How To Pick a Savings Account For Your Child
Should Your Child Have a Child Trust Fund/Junior ISA Instead?
This will depends if your child pays tax now (most don’t) and if you want to keep the cash locked away or keep control of it.
If you child doesn’t pay income tax then they can earn up to £17,000 in interest without having to pay a penny in tax so a junior ISA wouldn’t be needed.
If you expect them to have a high amount of savings when they turn 18 then a junior ISA might be the best account. These will convert to a full ISA when they turn 18 so it become permanently tax free.
If you child will need access to the cash before they turn 18 then a junior ISA wont be ideal. Cash in Junior ISA’s are locked away ( Once they turn 18 the money is theirs) so a normal child savings account would be best.
A great idea would be the have your child involved in the process. This will help them to learn about money and financial planning for later in life.
Choose The Account Together
Think of this as a chance to help tech your child how to pick the best account for them. Explain the benefits and cons of each account. It will help to explain why something is a benefit or a con so they can better grasp how you came to that decision.
Ignore The Freebies
Banks may try to temp you by offering free toys and gifts. Explain that this is often used by banks that offer very low interest rates as a way to mask this. The only thing they need to care about is how much interest they will get. This is another important lesson for your child as they learn to ignore the carrot dangled in front of them as focus on the important aspects.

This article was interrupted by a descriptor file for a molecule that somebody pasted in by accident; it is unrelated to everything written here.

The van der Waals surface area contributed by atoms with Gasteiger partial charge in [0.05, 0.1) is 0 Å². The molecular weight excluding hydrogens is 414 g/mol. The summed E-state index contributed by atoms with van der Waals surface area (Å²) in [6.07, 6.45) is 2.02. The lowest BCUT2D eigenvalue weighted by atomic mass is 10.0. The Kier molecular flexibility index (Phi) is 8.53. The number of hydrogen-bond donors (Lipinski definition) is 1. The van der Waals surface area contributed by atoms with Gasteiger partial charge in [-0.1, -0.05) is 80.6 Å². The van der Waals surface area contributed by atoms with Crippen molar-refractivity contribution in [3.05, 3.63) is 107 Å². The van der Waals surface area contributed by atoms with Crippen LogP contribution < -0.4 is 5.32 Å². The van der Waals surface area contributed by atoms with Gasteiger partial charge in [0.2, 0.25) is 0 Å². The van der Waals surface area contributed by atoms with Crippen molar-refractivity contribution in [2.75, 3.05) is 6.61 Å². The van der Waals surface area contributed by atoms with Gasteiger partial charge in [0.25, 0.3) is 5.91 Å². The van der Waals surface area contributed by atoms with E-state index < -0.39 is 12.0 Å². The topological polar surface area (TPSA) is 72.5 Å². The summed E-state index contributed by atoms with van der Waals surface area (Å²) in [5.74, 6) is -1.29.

Real Vs Piggy Banks
Explaining to your child about the difference between piggy banks and real banks can help them to understand the savings process. For example if you explain that when they put their money into their piggy bank it stays there and will only increase when they add more to it. But if they put their money into a bank they are actually lending the bank their money and the bank will pay them for doing so.
Explain that this is called interest. The longer they can keep lending the bank their money and the more they lend them the more money the bank will pay them.
Set out a Savings Plan for Pocket Money
An example of helping your child to save and understand why it is important to get them to save 50% of their pocket money. A way of doing this would be for example if they had £5 a month pocket money get them to save £2.50 and say for every pound they save you will give them £0.50 at the end of the year as a reward.
Monitor The Rates
Get your child to monitor the rates of their account and other accounts offered by other banks on a monthly basis. This will help them to make sure they are always getting the best deal possible and to understand the importance of being proactive with savings.
Pick an Account That is Going to be Safe
This can be a great discussion with your child. Explain that a piggy bank at home is something they can see, hold and check when every they want. And while a bank is safe it could collapse. Explain that as long as they have less than £85,000 the government will protect their money in the unlikely event this was the happen. On the flip side keeping money at home is not very secure. Theft of money and potential fires in the home could destroy any savings. This ma y sound far fetched but this does happen and its something to think about.